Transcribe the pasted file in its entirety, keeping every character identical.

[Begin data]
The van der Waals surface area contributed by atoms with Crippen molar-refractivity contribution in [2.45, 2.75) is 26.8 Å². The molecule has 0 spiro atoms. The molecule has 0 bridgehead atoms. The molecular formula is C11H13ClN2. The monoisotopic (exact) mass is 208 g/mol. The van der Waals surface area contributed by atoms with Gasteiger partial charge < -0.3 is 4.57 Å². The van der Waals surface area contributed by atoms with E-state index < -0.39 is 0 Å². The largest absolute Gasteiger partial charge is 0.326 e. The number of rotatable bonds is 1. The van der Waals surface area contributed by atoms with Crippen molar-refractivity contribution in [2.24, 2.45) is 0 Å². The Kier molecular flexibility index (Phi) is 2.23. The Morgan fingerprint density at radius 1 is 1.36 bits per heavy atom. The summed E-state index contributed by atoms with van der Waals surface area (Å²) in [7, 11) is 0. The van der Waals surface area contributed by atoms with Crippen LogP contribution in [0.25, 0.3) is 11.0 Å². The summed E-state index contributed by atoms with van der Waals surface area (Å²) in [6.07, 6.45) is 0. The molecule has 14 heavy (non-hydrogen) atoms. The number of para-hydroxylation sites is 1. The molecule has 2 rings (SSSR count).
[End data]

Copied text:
The van der Waals surface area contributed by atoms with Crippen molar-refractivity contribution in [2.45, 2.75) is 26.8 Å². The molecule has 0 spiro atoms. The molecule has 0 bridgehead atoms. The molecular formula is C11H13ClN2. The monoisotopic (exact) mass is 208 g/mol. The van der Waals surface area contributed by atoms with Gasteiger partial charge < -0.3 is 4.57 Å². The van der Waals surface area contributed by atoms with E-state index < -0.39 is 0 Å². The largest absolute Gasteiger partial charge is 0.326 e. The number of rotatable bonds is 1. The van der Waals surface area contributed by atoms with Crippen molar-refractivity contribution in [2.24, 2.45) is 0 Å². The Kier molecular flexibility index (Phi) is 2.23. The Morgan fingerprint density at radius 1 is 1.36 bits per heavy atom. The summed E-state index contributed by atoms with van der Waals surface area (Å²) in [7, 11) is 0. The van der Waals surface area contributed by atoms with Crippen LogP contribution in [0.25, 0.3) is 11.0 Å². The summed E-state index contributed by atoms with van der Waals surface area (Å²) in [6.07, 6.45) is 0. The molecule has 14 heavy (non-hydrogen) atoms. The number of para-hydroxylation sites is 1. The molecule has 2 rings (SSSR count).